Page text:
Recently, FMI Corporation, a consulting, investment banking and research firm to the E&C industry, analyzed the operating profit margins of nonresidential construction firms, showing growth at 17.3 percent CAGR between 2013 and 2017. FMI continues to report, “This breaks down to 24.7% for general contractors, 5.9% for specialty trade contractors, and 15.3% for heavy/civil contractors.”
During this time of strong economic growth, companies in the Engineering and Construction industry are hiring, getting bigger jobs, growing revenues, and gaining greater profits. Things look really good right now. But what if something happens that can disrupt this peaceful time? Could you lose everything if your business is not prepared for when the economy takes a downturn – and it will, eventually.
What can you do to prepare your business for a potential downturn? Let’s look at these four areas:
- Operations – If margins begin to fade, contractors need to be concerned. But before any losses occur, contractors need to know the true cost of a project to see if there are any areas for improvement. What visibility do you have into the true cost of scheduling, labor, productivity, equipment use, etc.?
- Risk Management – It is reported that more contractors go bankrupt during good economic times because of overaggressive growth and poor money management. Contractors need to ask themselves whether they have maintained a healthy balance sheet, managed cash flow properly, and staffed projects with the right assets.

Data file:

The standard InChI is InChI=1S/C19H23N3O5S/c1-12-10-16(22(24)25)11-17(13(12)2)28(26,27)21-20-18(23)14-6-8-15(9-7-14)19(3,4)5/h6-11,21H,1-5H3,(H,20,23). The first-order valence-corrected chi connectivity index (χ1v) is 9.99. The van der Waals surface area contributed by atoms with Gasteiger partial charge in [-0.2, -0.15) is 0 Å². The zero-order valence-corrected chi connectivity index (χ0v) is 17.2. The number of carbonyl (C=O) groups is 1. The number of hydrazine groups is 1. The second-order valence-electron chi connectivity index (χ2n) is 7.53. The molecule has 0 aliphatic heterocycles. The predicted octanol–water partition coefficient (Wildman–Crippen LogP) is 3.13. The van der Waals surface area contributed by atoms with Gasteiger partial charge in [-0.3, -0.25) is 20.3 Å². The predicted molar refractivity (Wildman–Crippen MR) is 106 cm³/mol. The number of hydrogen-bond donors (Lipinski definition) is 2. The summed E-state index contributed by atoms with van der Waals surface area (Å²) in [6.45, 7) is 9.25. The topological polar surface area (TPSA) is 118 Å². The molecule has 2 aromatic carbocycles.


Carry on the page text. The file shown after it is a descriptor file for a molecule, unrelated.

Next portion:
- People – There is a shortage of skilled labor in the construction industry, but hiring people with little experience is often not a great idea unless you have an effective training program. When hiring inexperienced people, give them a set of goals to meet and work with them on how to meet them, such as additional training or extra time to meet goals.
- Incentives – In today’s job market, people move around to different companies more than they used to. To keep employees, you will need to offer competitive wages and exceptional bonuses. These can increase overhead. You need to ask yourself if your compensation programs mitigate or aggravate profitability in a downturn year?
It is better to be prepared now than have to scramble later. First, automate your business processes and use a collaborative network so you can better conduct business with your supply chain trading partners. Next, utilize the data generated from the transactions across the network to search for patterns and identify trends. You gain visibility across all your partners and your organization. You’ll be able to identify bottlenecks, uncover challenges, and find discrepancies to mitigate risk. Once you find these issues, you can fine tune the areas and continue to improve your operations so you’ll be ready if there is an economic downturn.